Friday, December 18, 2015

The Great Griffey Frankenset: Page 10

Welcome to Page 10 of the Great Griffey Frankenset!

If you're not familiar with the idea of a Frankenset, it is a customized set of cards properly sequenced by card number that all tie into a connecting theme. Some frankenset themes include whole teams, mini-collections, and even just generally great cards or photos. This is the first Frankenset I'm aware of that is made up of just one player: Ken Griffey, Jr., the man of a million cards. I took the liberty of including things like inserts, parallels, cameos, and oddballs for the sake of variety and because it's just more fun that way. Enjoy!

Here is page 10 of the Great Griffey Frankenset:

Completeness of page: 9/9

Completeness of the Frankenset so far: 100% (90/90)

Team distribution so far: Mariners: 65/90 (72%), Reds: 22/90 (24%), White Sox: 1/90 (1%), No team indicated: 2/90 (2%)

Approximate retail value of this page: $43.00 ($1814.25 running total)

Page 10 Notes: Seven of the nine cards on this page are from Upper Deck, and two of those were made after UD lost their license. That means for the first time we have not one, but two cards with no team specified. We also have our first minnnnnniiiiiiiiiiiiiii, so enjoy that.

Page 10:

82. 2015 Upper Deck Goodwin Champions #82 Mini Canvas #/50

The first Mini of the Frankenset. Junior is looking fly in his pastel striped button-down, paired with a robin’s egg blue blazer. The flat-cut white slacks with matching tie complement the soft colors of the rest of the ensemble, and the entire look is capped off with a black fedora that says, “I’m breezy, but I also mean business.” The perfect look for the golf course, polo match, or a couples day at the marina.

83. 2005 Studio #83

Late Studio, while less portrait and more action-photo-made-to-look-like-a-portrait, was still an attractive set in 2005. The black-and-white Griffey superimposed over a red-tinted Cincinnati cityscape make it a personal favorite among Studio’s late issues.

84. 2001 Upper Deck Gold Glove #84

Here’s another flipped-up-shades-looking-right-into-the-sun moment. Junior had a lot of these. I suppose he had his reasons for not using those Oakleys or Gargoyles or whatever awesome exclusive eyewear he was sporting at the time, but I still think it darn silly. Cool nameplate on this one.

85. 1992 Upper Deck #85 (w/ Ken, Sr. and Craig Griffey)

The famous family portrait. Senior would go on to coach in Cincy and Craig didn’t take to baseball quite as easily as Junior, eventually requesting his own release from the Mariners system; but for a short, fleeting moment, all three Griffeys were Mariners. I consider this one of the greatest Griffey cards ever made.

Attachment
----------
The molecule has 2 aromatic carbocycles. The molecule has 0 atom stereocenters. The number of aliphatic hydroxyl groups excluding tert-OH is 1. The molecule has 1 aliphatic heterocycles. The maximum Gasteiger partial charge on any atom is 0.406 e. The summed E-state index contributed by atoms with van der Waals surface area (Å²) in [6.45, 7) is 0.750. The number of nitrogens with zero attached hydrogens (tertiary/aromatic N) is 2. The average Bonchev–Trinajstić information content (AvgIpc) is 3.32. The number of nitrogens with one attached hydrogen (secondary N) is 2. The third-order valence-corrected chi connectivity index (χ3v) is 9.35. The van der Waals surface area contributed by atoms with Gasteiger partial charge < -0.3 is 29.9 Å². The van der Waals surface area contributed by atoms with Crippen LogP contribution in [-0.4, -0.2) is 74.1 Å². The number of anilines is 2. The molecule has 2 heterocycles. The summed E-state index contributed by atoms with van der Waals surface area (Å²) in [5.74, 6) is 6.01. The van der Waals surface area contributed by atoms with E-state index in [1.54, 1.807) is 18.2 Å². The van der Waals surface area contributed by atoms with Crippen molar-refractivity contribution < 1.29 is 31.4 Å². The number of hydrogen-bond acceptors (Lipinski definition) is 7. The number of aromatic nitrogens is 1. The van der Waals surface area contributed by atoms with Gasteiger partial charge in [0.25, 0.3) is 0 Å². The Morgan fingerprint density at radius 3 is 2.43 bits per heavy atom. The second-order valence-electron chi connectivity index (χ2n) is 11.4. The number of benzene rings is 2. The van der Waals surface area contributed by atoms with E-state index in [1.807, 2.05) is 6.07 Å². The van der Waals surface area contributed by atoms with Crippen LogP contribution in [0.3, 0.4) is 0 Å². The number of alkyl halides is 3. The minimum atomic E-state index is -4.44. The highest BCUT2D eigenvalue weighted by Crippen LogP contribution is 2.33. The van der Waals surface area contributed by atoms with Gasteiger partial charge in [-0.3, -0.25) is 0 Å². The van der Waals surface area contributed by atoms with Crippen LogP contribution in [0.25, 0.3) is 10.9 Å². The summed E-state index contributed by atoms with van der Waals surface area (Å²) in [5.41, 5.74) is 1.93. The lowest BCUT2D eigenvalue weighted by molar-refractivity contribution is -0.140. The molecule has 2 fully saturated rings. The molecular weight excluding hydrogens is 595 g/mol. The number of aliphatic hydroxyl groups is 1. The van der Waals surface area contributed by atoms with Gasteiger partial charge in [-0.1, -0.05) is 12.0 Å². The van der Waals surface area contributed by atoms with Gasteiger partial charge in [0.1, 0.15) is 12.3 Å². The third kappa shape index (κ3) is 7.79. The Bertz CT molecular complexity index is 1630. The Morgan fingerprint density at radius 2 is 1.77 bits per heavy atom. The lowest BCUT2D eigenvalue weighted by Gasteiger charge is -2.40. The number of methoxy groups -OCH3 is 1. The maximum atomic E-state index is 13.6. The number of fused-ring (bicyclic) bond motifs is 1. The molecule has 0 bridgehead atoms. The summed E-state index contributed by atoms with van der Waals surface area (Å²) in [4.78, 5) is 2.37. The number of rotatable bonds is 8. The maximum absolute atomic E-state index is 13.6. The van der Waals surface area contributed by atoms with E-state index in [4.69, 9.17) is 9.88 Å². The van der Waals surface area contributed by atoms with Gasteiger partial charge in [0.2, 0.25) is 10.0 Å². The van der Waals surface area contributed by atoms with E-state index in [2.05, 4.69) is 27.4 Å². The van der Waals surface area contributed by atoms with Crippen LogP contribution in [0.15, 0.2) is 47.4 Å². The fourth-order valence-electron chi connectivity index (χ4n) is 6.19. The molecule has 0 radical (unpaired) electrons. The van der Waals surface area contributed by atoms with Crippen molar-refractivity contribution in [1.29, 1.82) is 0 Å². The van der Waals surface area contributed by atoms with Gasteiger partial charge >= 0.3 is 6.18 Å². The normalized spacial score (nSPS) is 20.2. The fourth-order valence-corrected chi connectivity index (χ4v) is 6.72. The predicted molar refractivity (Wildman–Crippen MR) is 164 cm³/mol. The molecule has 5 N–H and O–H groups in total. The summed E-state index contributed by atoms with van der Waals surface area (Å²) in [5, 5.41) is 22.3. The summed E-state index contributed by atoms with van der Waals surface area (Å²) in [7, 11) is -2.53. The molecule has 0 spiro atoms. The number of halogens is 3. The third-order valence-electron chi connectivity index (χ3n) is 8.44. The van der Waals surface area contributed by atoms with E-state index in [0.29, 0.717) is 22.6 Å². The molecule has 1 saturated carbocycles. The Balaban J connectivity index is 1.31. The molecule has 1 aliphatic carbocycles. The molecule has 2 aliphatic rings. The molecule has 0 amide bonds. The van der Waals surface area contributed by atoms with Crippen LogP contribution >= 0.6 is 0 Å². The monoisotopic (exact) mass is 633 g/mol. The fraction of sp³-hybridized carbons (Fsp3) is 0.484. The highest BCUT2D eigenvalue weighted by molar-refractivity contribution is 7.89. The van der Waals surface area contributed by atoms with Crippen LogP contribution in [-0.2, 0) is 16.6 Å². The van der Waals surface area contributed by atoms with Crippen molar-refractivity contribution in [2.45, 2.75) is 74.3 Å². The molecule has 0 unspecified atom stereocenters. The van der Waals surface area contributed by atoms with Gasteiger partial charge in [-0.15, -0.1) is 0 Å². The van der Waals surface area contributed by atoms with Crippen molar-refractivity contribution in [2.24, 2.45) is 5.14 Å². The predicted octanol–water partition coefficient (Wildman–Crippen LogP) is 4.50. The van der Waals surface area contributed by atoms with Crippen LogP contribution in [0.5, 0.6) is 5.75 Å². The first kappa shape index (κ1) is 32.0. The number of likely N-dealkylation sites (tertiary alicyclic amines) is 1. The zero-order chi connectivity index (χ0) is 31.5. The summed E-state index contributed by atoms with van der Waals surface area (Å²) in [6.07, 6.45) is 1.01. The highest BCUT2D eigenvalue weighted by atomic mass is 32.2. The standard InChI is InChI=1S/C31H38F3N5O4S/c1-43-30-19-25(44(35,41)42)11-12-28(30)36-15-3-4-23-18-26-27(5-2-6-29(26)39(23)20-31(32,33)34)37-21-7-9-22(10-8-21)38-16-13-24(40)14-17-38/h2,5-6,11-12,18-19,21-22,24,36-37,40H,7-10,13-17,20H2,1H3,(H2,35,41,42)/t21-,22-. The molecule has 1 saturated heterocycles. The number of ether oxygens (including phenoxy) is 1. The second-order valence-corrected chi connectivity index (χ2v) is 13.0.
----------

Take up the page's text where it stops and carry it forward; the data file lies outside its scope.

86. 2001 SP Game Bat Edition #86

Just a well put-together card. Name a better nameplate.

87. 2002 Upper Deck Piece of History #87

Another well-done issue from Upper Deck, this one has the look of an insert or subset. I like the idea of the timeline along the bottom of the card (which they don’t seem to make any specific use of here) and the dark reds and blacks with the silver text. The highlight here is the photography. We get two smiling portraits of the Kid and a fantastic bat-less post-home-run action shot. A shoe-in for #87.

88. 1995 Upper Deck Collector's Choice Gold Signature #88

There is so much to love about this card: a brightly-colored cartoon featuring a Jay Buhner cameo as an EMT, a fun premise, and a shiny gold signature? It's almost too much.They gave Junior a real anime quality in the illustration, too.

89. 2014 Upper Deck Goodwin Champions #89

The second recent Upper Deck issue featuring a very stylish Junior lookin’ all shive. Correct me if I’m wrong, but I’m pretty certain I’ve seen Michael Jordan wearing this very same outfit somewhere?

90. 1996 Topps Chrome #90 Star Power

This remains one of my favorite chrome base cards ever made. There’s something about the stars and colorful background that translated to chrome so well. While chrome usually doesn’t add much to the look of a base card, here it changed the whole game. And that is definitely the same font they used on the security doors in the museum scene of Demolition Man, aka the "What seems to be your boggle?" scene. "He's going for a gun, Huxley. Trust me, he's going...............for a gun."

Here's the back of Page 10:

Thanks for reading, and look for Page 11 next Friday!


  1. The Chrome Star Power is my favorite of the page.

  2. The base version of that Collector's Choice was one of the cornerstones of my prepubescent collection. Junior has some fun cards.